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Bakers

My mother wasn’t a baker
in the ordinary sense. No
three-tiered cakes with strawberries
marching the frosty perimeters.
No éclairs sliding from the oven
for treats on Sundays. Sure,
once in a while she measured
out flour. Both of us in aprons
with rickrack on the pockets,
we kneaded the dough on the
kitchen counter

rolling it out on a wooden board
coated with more flour, as we
attempted a pie, or punched out
stars and hearts and crescents
for cookies. But mostly we relied
on the bakery two blocks away
where bread in white paper bags
and sugar cookies sparkling on plates
were good enough.

Instead, another oven sat like one
turret of a castle in the corner of
the kitchen. Round and built by her
of firebrick, my mother also wired it
herself. “How big is it?” someone
might ask. My mother would smile,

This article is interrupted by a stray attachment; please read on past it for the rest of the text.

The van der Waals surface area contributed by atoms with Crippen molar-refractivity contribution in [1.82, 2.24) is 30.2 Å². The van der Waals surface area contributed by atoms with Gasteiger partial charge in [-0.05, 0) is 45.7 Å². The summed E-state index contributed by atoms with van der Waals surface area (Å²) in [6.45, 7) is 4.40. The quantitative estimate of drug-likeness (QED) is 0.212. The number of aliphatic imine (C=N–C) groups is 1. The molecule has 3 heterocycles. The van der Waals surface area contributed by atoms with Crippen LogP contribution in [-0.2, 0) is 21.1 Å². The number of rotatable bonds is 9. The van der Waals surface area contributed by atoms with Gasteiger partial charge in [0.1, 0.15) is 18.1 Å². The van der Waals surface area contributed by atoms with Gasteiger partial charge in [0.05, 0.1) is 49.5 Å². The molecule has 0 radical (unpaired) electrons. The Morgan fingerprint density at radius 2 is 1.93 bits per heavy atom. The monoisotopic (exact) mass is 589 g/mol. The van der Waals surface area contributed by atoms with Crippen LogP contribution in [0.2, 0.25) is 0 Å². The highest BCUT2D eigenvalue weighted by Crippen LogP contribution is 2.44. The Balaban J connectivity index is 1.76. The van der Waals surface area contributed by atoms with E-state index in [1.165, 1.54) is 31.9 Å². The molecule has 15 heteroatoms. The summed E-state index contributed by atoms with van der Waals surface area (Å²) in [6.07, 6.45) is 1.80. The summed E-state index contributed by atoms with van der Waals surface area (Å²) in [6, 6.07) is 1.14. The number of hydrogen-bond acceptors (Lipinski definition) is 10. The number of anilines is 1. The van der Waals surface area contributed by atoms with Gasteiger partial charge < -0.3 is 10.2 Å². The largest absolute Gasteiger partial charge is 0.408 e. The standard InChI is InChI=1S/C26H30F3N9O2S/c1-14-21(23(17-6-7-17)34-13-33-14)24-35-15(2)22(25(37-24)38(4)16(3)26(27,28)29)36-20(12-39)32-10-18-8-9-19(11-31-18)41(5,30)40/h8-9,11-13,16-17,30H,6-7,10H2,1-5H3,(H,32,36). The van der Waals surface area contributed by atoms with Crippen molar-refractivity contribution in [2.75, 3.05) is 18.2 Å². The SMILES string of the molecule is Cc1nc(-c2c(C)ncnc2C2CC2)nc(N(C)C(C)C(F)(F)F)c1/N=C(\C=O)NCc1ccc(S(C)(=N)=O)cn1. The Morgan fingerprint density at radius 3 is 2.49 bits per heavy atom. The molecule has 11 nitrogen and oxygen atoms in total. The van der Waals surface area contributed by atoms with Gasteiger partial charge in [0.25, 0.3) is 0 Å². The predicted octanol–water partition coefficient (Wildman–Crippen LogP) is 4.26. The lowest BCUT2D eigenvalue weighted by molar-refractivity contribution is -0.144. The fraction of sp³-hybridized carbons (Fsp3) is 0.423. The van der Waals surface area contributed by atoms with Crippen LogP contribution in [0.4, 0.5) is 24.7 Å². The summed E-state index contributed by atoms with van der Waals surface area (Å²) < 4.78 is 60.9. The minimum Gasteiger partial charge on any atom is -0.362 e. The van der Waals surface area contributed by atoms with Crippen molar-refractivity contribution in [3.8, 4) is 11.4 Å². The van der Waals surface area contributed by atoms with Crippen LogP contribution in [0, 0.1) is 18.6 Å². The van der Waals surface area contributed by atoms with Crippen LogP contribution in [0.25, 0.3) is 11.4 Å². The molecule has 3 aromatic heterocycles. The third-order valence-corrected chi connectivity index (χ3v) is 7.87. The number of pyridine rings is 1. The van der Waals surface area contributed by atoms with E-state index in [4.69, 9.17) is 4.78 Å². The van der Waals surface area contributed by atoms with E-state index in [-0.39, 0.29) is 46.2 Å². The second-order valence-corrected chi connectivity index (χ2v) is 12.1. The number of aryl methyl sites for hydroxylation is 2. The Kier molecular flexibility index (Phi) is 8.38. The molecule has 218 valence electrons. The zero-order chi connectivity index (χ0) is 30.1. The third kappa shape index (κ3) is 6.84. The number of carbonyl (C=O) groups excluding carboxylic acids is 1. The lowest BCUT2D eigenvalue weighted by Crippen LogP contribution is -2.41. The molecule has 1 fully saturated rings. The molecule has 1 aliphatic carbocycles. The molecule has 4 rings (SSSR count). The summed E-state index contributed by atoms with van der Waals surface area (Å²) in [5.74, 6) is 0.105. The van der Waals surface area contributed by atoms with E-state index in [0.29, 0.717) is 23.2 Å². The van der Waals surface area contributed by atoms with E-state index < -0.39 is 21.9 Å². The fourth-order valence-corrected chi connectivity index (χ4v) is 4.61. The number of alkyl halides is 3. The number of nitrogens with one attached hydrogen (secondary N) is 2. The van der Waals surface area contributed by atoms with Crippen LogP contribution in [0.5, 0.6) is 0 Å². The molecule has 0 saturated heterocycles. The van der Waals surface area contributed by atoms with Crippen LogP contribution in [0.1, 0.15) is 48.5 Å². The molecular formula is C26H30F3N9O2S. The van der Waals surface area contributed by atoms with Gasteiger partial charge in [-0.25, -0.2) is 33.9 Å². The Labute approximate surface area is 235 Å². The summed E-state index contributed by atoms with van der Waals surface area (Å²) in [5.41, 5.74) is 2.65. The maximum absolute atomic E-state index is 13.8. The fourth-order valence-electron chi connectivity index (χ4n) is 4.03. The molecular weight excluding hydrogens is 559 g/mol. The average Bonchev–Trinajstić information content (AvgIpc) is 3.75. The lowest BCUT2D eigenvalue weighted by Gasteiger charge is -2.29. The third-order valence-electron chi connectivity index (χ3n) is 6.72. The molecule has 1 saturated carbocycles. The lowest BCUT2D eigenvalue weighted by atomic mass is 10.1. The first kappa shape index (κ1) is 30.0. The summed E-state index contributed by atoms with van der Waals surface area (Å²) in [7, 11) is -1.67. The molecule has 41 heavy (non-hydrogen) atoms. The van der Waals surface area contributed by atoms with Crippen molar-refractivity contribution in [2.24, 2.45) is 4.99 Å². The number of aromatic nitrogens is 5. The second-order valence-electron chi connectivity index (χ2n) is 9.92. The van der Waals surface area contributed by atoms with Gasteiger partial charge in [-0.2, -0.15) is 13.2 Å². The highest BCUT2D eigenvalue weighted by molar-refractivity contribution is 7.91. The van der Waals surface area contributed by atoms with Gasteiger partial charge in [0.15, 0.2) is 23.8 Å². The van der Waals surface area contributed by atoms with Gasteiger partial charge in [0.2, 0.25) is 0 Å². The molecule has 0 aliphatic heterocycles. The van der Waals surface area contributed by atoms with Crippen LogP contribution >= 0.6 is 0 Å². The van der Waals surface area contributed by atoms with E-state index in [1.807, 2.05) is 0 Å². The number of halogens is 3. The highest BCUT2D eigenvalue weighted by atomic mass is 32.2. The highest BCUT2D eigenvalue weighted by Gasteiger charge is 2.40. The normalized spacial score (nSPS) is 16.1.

hold one hand far from another, say,
“Big enough to fire a vase this tall.”
She and I often sat at the kitchen table
rolling gray clay, dampening it
with a real sea sponge, pressing out
pots and vases and bowls. It was
no secret what went on in our kitchen,
but it felt like one.

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Karen Loeb finished a two-year run May 2020 as Eau Claire’s Writer-in-Residence. Retired from teaching creative writing at UW-EC, she writes poetry and fiction at home in a room with artwork, including a David Hockney lithograph discovered in a resale store.

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